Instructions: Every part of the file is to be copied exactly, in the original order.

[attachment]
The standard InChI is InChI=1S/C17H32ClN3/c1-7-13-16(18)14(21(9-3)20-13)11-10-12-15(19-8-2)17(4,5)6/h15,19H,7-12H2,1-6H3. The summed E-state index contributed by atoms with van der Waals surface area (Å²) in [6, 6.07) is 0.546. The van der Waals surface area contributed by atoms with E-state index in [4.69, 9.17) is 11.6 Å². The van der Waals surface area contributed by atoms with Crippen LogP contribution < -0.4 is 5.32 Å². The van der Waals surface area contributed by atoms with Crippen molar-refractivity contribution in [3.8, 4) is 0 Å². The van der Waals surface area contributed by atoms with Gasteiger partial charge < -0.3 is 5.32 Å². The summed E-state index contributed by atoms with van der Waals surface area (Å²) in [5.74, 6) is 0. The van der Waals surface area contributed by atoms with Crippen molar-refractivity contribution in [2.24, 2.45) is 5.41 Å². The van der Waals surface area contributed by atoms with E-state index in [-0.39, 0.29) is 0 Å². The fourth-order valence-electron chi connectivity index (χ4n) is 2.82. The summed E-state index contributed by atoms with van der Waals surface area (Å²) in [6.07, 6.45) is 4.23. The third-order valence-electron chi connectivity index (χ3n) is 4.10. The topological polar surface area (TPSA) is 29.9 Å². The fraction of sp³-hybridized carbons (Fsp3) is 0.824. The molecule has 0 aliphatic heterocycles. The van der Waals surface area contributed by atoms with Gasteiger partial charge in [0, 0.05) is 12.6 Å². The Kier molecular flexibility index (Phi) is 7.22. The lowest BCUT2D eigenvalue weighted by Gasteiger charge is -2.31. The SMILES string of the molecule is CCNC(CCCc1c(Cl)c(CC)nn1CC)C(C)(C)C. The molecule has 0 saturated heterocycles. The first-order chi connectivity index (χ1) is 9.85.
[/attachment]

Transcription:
The standard InChI is InChI=1S/C17H32ClN3/c1-7-13-16(18)14(21(9-3)20-13)11-10-12-15(19-8-2)17(4,5)6/h15,19H,7-12H2,1-6H3. The summed E-state index contributed by atoms with van der Waals surface area (Å²) in [6, 6.07) is 0.546. The van der Waals surface area contributed by atoms with E-state index in [4.69, 9.17) is 11.6 Å². The van der Waals surface area contributed by atoms with Crippen LogP contribution < -0.4 is 5.32 Å². The van der Waals surface area contributed by atoms with Crippen molar-refractivity contribution in [3.8, 4) is 0 Å². The van der Waals surface area contributed by atoms with Gasteiger partial charge < -0.3 is 5.32 Å². The summed E-state index contributed by atoms with van der Waals surface area (Å²) in [5.74, 6) is 0. The van der Waals surface area contributed by atoms with Crippen molar-refractivity contribution in [2.24, 2.45) is 5.41 Å². The van der Waals surface area contributed by atoms with E-state index in [-0.39, 0.29) is 0 Å². The fourth-order valence-electron chi connectivity index (χ4n) is 2.82. The summed E-state index contributed by atoms with van der Waals surface area (Å²) in [6.07, 6.45) is 4.23. The third-order valence-electron chi connectivity index (χ3n) is 4.10. The topological polar surface area (TPSA) is 29.9 Å². The fraction of sp³-hybridized carbons (Fsp3) is 0.824. The molecule has 0 aliphatic heterocycles. The van der Waals surface area contributed by atoms with Gasteiger partial charge in [0, 0.05) is 12.6 Å². The Kier molecular flexibility index (Phi) is 7.22. The lowest BCUT2D eigenvalue weighted by Gasteiger charge is -2.31. The SMILES string of the molecule is CCNC(CCCc1c(Cl)c(CC)nn1CC)C(C)(C)C. The molecule has 0 saturated heterocycles. The first-order chi connectivity index (χ1) is 9.85.